While there are certainly cases where true ADD/ADHD requires medical attention, like most medications I have observed, those for AD(H)D simply make it possible for a person to function over the long term without actually correcting the problem.

What if there was a non-medical solution that would enable people with AD(H)D to function normally? More and more people are discovering that solutions are available.  Dr. Amnon Gimpel, MD, author of Brain Exercises to Cure ADHD, suggests that everyday activities can be turned into brain exercise therapy (BET) to increase dopamine levels and help treat ADHD. Companies like Maxi Mind are starting to spring up and seeing excellent results.

So if long term solutions are available, why are parents still popping pills into their kids? Because nobody wants to see their child suffer and most parents aren't aware that there are alternatives.

I've known more than a few teachers who were also very quick to label disruptive children in their class as potentially having ADHD. The fact is that in many cases, there are often less obvious reasons for such behaviour. For example, it can be very frustrating for a child to stay focused if they are more mature, less mature, under challenged, over challenged, introvert, extrovert, when their learning style is different that the one being used or when the class is moving at the speed of the lowest common denominator. A 2 minute conversationlisteningto a child could reveal that they can't see the blackboard or can't hear you speak. Sometime the solution is to unlearn what we believe so that we can re-learn.

In his book Working Effectively with Youth and With Youth with Disabilities, Michael Burdo covers a wide range of situations and office specific techniques for effectively interacting with youth with ADD/ADHD and autistic youth. I have attended several of workshops in the past. What surprised me the most upon applying his suggestions is that they are extremely effective when used with all youth regardless of whether they are affected by disabilities. It's not a big learning curve either. Once you become aware of them, they are really just common sense techniques. Every parent and teacher should know.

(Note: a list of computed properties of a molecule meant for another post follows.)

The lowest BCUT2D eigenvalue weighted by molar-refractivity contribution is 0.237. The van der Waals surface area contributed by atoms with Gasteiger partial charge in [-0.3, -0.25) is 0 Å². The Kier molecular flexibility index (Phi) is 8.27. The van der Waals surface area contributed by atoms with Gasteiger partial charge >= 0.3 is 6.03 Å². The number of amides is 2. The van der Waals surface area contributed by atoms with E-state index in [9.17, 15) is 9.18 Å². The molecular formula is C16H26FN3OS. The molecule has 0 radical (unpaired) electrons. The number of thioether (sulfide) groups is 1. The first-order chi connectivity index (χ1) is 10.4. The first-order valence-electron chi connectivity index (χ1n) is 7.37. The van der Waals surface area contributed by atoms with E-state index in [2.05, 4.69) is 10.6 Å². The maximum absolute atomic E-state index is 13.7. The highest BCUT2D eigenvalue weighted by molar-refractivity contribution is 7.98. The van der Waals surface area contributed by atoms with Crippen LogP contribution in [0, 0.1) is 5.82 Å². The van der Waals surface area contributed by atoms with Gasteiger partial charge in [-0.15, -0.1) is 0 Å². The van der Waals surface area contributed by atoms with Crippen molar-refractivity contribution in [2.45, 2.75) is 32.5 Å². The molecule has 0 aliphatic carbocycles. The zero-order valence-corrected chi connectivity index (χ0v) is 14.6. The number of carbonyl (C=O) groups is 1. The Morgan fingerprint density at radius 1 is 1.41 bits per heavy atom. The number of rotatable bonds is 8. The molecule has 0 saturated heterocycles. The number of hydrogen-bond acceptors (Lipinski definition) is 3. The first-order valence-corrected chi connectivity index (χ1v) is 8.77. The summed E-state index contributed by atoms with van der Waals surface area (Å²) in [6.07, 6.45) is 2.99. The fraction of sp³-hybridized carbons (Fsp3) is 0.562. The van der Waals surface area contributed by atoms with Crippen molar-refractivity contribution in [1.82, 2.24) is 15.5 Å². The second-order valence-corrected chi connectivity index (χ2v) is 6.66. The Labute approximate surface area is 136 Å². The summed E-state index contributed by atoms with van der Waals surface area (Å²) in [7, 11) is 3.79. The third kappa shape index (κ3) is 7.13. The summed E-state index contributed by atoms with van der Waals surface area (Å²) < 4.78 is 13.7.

Could parent and teachers actually be the cause of AD(H)D symptioms in some cases? It takes a lot of courage on the part of parents, teachers and coaches to take responsibility, even though it is in the best interest of their child or student. In speaking with child psychologists, I learned that 80% or more of the time, a child's behaviour issue can be resolved quickly by simply working exclusively with the parents.

As a parent and leader in scouting, I have consistently noticed that most if not all children will often try to meet the expectations of their parents and their teacher when those expectations are clear. When you consistently label them as smart, beautiful, kind, responsible, helpful, generous, patient, funny, that is what they become. When you label them with a disability and describe the potential symptoms, it can quickly become an excuse to misbehave and not to rise to their full potential. When a child says "I hit her because I have ADHD", this seems like a very clear example of this programmed behaviour. Who told the child this?

Raise your expectations of a child and of yourself, increase your involvement in their life, develop and then teach them heartfelt understanding, decrease your tollerance for inappropriate behaviour and develop great communication skills with the child. Really listen to and hear what they say.

What would the world be like if every parent, upon seeing their child fall for the first time while learning to walk, simply gave them a pill and labeled them as being disabled?

Additional Articles by Michael Burdo from Scouting Life Magazine and Leaders Magazine